A group of senators led by Senate President Pro Tem Marc Basnight, D-Beaufort, gave a letter signed by all 50 state senators to Bush, urging him and Congress to help fund cleanups of air pollution damaging the state's environment.
The letter was the result of findings by the N.C. Senate Select Committee on Mountain Air Quality.
The committee reported that visibility in the state's mountains has dwindled from 65 miles in 1980 to 15 miles.
Committee Co-chairman Sen. Stephen Metcalf, D-Buncombe, said he believes Bush's reaction to the letter was positive and that he hopes the president acts on the issue soon. "He promised to take it back to Washington and do some research on it, and then he'd get back to us."
According to committee reports, the major cause of the pollutants is the Tennessee Valley Authority, a federally owned power plant.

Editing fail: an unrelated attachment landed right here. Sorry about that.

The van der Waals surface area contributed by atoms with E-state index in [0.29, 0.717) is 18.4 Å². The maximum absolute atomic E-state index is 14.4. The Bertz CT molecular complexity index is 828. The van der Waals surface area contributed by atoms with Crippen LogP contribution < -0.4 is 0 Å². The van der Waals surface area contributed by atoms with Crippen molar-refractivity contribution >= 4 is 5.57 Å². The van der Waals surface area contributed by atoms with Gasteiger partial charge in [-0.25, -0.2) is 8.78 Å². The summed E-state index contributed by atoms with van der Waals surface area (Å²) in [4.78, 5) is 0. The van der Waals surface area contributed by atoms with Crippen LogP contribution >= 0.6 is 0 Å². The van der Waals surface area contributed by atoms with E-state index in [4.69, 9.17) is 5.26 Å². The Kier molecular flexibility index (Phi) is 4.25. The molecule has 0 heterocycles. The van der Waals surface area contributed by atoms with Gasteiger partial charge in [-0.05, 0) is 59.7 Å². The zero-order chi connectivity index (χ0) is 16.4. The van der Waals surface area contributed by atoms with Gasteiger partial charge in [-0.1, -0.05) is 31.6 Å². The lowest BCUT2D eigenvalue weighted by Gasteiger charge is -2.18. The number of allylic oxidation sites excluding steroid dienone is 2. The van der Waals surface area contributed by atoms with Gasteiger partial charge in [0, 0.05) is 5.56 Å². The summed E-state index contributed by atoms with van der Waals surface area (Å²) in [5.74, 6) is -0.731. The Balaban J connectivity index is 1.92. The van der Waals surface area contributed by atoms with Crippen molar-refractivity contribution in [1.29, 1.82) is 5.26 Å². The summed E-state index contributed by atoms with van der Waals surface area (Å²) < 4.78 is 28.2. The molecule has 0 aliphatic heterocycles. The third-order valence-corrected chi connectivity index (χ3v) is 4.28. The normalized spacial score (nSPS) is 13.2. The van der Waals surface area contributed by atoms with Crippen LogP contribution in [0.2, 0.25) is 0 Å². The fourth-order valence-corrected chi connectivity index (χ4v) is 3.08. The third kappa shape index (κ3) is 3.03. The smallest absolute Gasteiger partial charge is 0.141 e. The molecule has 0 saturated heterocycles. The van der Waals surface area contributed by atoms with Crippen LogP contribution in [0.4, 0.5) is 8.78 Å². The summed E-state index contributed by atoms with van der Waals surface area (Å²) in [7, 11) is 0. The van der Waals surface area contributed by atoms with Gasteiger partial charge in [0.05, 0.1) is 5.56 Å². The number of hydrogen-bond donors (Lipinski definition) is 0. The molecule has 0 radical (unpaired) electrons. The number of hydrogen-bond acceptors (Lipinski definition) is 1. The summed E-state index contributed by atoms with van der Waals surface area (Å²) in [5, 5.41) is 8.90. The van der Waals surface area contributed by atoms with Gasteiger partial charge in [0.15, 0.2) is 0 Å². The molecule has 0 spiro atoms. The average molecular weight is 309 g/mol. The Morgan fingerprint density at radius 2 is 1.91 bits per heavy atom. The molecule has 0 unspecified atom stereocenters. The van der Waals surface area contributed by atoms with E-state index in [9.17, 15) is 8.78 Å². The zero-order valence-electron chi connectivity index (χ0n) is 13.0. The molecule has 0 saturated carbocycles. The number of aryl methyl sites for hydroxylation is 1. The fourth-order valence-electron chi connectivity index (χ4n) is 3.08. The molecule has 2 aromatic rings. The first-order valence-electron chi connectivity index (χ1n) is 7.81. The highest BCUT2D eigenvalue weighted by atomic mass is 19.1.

Dr. Robert Bruck, professor of plant pathology and forestry at N.C. State University, said the TVA is responsible for most of the 80 percent of North Carolina's air pollution problems caused by out-of-state agents. "TVA is the single largest emitter of sulfur and nitrogen oxide in the United States."
Sulfur and nitrogen oxide are causes of acid rain and ozone, two elements that produce smog when combined with heat and light.
As Bush went back to Washington, state legislators prepared to discuss in-state pollution reforms.
Senate Bill 1078, introduced today, aims to limit the amount of pollutants produced by power plants.
The bill calls for reductions of 70 to 75 percent in levels of nitrous oxide and sulfur dioxide by 2009 and 2013, respectively, and a reduction in levels of mercury by 50 to 60 percent.
Metcalf said state cleanups are necessary prior to future federal cleanups.
Meanwhile, senators said they are hoping for a positive reply from Bush.
Committee Co-chairman Sen. Charles Carter, D-Buncombe, said he believes Bush's past environmental record while governor of Texas could play a major part in his endorsing the cleanups. "He's done certain things with the environment that aren't very popular," Carter said. "President Bush said he needed an environmental issue (to address) and this was one he was very interested in."
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